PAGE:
OCR and post-correction of historical newspapers and journals

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http://urn.fi/URN:ISBN:978-951-51-6512-1
Title: OCR and post-correction of historical newspapers and journals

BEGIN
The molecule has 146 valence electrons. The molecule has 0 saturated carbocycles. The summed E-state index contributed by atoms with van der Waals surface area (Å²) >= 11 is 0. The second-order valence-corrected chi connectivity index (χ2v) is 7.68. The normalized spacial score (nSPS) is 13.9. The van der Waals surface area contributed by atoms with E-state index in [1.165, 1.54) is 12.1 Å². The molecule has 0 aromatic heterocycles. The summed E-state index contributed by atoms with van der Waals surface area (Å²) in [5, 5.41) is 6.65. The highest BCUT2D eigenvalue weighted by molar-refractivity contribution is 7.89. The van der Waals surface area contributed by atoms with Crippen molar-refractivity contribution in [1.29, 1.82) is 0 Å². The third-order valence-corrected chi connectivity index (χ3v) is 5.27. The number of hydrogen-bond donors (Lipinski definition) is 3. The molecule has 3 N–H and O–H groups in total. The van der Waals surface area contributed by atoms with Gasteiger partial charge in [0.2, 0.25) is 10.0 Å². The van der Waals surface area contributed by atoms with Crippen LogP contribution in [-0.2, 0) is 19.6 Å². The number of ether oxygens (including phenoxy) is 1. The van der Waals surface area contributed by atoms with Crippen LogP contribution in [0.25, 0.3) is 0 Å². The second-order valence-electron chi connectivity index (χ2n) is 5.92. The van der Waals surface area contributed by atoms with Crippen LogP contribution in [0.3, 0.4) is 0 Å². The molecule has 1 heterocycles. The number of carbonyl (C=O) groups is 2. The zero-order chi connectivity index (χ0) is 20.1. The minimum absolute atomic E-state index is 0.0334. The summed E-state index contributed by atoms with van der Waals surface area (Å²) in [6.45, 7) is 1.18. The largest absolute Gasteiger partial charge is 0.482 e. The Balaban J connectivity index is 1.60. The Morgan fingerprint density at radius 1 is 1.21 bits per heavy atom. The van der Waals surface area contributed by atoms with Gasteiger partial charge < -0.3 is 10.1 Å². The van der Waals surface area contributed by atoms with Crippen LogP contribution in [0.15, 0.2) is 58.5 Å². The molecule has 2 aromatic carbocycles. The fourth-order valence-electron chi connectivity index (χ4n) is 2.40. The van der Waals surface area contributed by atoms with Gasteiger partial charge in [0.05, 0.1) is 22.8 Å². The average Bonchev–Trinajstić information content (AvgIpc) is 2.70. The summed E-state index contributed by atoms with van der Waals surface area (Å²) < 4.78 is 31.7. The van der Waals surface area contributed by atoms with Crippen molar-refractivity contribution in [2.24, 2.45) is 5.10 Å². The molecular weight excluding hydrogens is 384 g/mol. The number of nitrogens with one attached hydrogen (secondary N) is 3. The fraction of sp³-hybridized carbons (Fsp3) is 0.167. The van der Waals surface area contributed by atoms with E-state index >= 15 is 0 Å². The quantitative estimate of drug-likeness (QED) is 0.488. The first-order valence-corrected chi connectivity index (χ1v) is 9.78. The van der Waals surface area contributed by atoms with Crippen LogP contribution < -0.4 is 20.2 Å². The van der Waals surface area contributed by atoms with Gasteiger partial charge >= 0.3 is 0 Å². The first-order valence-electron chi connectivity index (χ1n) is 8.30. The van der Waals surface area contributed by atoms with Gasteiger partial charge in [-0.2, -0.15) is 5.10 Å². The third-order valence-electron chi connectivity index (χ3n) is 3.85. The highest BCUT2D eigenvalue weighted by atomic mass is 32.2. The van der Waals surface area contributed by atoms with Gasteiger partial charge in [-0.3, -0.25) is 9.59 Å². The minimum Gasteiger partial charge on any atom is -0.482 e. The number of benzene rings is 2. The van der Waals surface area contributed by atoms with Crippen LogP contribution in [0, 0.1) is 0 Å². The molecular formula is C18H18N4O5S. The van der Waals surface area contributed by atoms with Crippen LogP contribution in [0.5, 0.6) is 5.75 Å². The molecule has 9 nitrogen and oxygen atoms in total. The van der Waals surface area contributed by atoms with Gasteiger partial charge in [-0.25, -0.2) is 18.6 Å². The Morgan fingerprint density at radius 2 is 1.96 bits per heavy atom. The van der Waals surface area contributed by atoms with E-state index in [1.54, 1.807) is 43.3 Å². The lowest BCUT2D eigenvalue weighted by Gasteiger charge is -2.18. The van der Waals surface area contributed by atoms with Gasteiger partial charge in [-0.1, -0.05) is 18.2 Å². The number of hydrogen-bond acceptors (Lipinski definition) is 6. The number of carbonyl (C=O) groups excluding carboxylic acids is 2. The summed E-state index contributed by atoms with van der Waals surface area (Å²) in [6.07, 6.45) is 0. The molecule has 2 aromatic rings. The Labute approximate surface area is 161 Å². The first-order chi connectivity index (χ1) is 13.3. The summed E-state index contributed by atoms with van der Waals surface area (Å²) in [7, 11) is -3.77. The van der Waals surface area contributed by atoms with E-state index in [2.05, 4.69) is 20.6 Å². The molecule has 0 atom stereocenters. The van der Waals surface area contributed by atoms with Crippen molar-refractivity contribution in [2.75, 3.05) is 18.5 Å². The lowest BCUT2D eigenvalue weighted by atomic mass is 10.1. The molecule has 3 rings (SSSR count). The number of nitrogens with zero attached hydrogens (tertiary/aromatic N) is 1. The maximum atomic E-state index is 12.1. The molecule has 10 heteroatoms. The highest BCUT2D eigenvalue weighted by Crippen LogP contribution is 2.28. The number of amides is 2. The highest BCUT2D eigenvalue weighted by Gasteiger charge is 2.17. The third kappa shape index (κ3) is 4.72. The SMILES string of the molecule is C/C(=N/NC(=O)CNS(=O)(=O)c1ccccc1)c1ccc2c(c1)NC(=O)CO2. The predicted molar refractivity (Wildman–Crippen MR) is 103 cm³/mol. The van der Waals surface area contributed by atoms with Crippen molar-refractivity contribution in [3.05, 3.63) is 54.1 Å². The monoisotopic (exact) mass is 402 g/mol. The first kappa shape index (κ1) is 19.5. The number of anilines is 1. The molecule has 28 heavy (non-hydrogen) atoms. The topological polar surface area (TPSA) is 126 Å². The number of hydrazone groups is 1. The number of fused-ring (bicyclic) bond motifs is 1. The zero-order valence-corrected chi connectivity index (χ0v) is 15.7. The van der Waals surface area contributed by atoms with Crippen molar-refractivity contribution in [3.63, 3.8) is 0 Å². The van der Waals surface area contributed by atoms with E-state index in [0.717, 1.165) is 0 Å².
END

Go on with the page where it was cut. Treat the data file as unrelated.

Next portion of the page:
Author: Drobac, Senka
Contributor: University of Helsinki, Faculty of Arts
Doctoral Programme in Language Studies
Publisher: Helsingin yliopisto
Date: 2020-10-09
URI: http://urn.fi/URN:ISBN:978-951-51-6512-1
http://hdl.handle.net/10138/319496
Thesis level: Doctoral dissertation (article-based)